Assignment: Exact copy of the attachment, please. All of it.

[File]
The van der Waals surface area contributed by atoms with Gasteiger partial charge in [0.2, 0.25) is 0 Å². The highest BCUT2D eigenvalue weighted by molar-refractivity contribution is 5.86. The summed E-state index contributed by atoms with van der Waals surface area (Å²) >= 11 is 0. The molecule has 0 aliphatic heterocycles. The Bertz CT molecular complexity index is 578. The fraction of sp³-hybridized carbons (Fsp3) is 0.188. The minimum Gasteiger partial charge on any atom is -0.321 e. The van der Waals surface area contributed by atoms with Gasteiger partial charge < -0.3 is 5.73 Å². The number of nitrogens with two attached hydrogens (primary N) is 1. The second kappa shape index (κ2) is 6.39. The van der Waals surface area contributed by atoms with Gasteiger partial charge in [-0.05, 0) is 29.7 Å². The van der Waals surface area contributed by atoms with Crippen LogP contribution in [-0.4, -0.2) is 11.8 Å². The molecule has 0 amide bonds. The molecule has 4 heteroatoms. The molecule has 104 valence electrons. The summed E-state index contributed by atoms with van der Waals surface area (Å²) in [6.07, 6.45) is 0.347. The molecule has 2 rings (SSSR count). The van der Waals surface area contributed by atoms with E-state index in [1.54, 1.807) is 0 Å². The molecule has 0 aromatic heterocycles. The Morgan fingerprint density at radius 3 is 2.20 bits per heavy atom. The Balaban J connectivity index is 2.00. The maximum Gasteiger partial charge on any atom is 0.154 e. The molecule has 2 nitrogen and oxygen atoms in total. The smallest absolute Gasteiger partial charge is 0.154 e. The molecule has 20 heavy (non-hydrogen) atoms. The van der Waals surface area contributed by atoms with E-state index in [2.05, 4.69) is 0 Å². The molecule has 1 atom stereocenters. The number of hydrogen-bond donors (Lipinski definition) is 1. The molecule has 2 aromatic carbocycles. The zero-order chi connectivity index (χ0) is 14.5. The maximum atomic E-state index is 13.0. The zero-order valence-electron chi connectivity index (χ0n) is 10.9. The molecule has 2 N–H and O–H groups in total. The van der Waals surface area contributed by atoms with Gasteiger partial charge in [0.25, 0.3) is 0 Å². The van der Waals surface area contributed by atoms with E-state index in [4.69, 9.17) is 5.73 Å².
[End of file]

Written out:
The van der Waals surface area contributed by atoms with Gasteiger partial charge in [0.2, 0.25) is 0 Å². The highest BCUT2D eigenvalue weighted by molar-refractivity contribution is 5.86. The summed E-state index contributed by atoms with van der Waals surface area (Å²) >= 11 is 0. The molecule has 0 aliphatic heterocycles. The Bertz CT molecular complexity index is 578. The fraction of sp³-hybridized carbons (Fsp3) is 0.188. The minimum Gasteiger partial charge on any atom is -0.321 e. The van der Waals surface area contributed by atoms with Gasteiger partial charge < -0.3 is 5.73 Å². The number of nitrogens with two attached hydrogens (primary N) is 1. The second kappa shape index (κ2) is 6.39. The van der Waals surface area contributed by atoms with Gasteiger partial charge in [-0.05, 0) is 29.7 Å². The van der Waals surface area contributed by atoms with Crippen LogP contribution in [-0.4, -0.2) is 11.8 Å². The molecule has 0 amide bonds. The molecule has 4 heteroatoms. The molecule has 104 valence electrons. The summed E-state index contributed by atoms with van der Waals surface area (Å²) in [6.07, 6.45) is 0.347. The molecule has 2 rings (SSSR count). The van der Waals surface area contributed by atoms with E-state index in [1.54, 1.807) is 0 Å². The molecule has 0 aromatic heterocycles. The Morgan fingerprint density at radius 3 is 2.20 bits per heavy atom. The Balaban J connectivity index is 2.00. The maximum Gasteiger partial charge on any atom is 0.154 e. The molecule has 2 nitrogen and oxygen atoms in total. The smallest absolute Gasteiger partial charge is 0.154 e. The molecule has 20 heavy (non-hydrogen) atoms. The van der Waals surface area contributed by atoms with E-state index in [2.05, 4.69) is 0 Å². The molecule has 1 atom stereocenters. The number of hydrogen-bond donors (Lipinski definition) is 1. The molecule has 2 aromatic carbocycles. The zero-order chi connectivity index (χ0) is 14.5. The maximum atomic E-state index is 13.0. The zero-order valence-electron chi connectivity index (χ0n) is 10.9. The molecule has 2 N–H and O–H groups in total. The van der Waals surface area contributed by atoms with Gasteiger partial charge in [0.25, 0.3) is 0 Å². The van der Waals surface area contributed by atoms with E-state index in [4.69, 9.17) is 5.73 Å².